Well, who did not see this coming? Three months on from the introduction of Strong Customer Authentication (SCA) in the UK, the payments sector reports a major rise in consumers unable to complete an online transaction owing to the new regulations.
It is hard to voice much sympathy here as the deadline for implementing SCA was extended on a couple of occasions. In addition, the FCA could not have done much more to encourage e-commerce merchants to work with card issuers to implement SCA. It was surely well understood that if an e-commerce transaction did not meet the SCA requirements, it could be declined by the card issuer/bank. Moreover, it was self-evident that a high number of declined transactions would increase costs and complaints, reduce customer confidence and lead to possible reputational damage (as well as the FCA fines).
There was also a concerted publicity campaign from the vendor community, urging merchants to ensure that they got the technology right as well as their choice of service provider. At the same time, tech partners such as GoCardless flagged up the inadvisability of just adding inconvenient bolt-ons to compensate for the fact that cards were not designed for an era prior to online transactions.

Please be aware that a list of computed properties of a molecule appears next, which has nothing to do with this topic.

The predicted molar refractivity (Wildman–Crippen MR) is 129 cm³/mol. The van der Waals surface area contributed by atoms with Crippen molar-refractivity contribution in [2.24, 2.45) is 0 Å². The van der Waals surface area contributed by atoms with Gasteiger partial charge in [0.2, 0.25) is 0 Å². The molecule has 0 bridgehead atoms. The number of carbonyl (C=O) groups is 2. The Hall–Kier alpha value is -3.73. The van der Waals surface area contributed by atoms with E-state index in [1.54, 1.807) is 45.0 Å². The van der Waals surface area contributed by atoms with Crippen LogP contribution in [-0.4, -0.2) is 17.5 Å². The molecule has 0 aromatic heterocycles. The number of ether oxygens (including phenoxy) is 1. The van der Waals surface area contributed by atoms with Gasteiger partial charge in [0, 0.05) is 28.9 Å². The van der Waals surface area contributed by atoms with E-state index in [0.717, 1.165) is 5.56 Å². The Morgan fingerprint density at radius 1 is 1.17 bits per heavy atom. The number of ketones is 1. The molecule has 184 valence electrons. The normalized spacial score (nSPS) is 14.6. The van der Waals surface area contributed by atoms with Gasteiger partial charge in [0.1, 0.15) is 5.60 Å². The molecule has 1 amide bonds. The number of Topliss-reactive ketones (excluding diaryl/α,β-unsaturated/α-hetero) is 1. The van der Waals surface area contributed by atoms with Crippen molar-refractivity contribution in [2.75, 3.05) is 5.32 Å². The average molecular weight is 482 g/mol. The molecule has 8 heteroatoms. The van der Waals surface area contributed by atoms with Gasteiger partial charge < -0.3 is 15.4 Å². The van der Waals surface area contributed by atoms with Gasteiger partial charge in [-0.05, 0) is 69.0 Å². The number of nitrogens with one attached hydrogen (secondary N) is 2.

Signifyd, Nuapay survey findings come as little surprise
Sadly, it comes as little surprise to note the findings of two reports that almost dead-heat in hitting the inbox. A survey commissioned by Signifyd along with two companion polls in France and Italy point to a rocky start for SCA and reflect significant differences across Europe when it comes to having prepared for the regulation.
In the UK, some 36% of consumers have been unable to complete an online transaction in the past three months-the blame being laid at the door of the new SCA regulations. At the same time, 73% said they would stop shopping with a retailer if they encountered a bad online experience with 33% of UK consumers reporting they had already abandoned merchants due to a negative online experience.
In Italy, Signifyd transaction data shows that nearly a quarter of orders subject to SCA are declined in part due to outdated technology. Furthermore, 42% of approved orders encounter significant friction caused by banks relying on the original 3D Secure version.
In the UK, only 15% of SCA orders are declined and only 16% of approved orders are processed by the old technology. And France is doing even better with 12% of orders declined and only 2.5% of approved orders being subject to outdated 3D Secure technology.
Meantime, a report from Nuapay, EML Payments Limited’s Open Banking business, reveals that UK businesses have seen payment decline rates increase by an average of 37% following the enforcement of SCA rules on 14 March. The UK numbers are too high but do provide a further nude to technology providers to flag-up the potential of open banking payments as an alternative to traditional cards.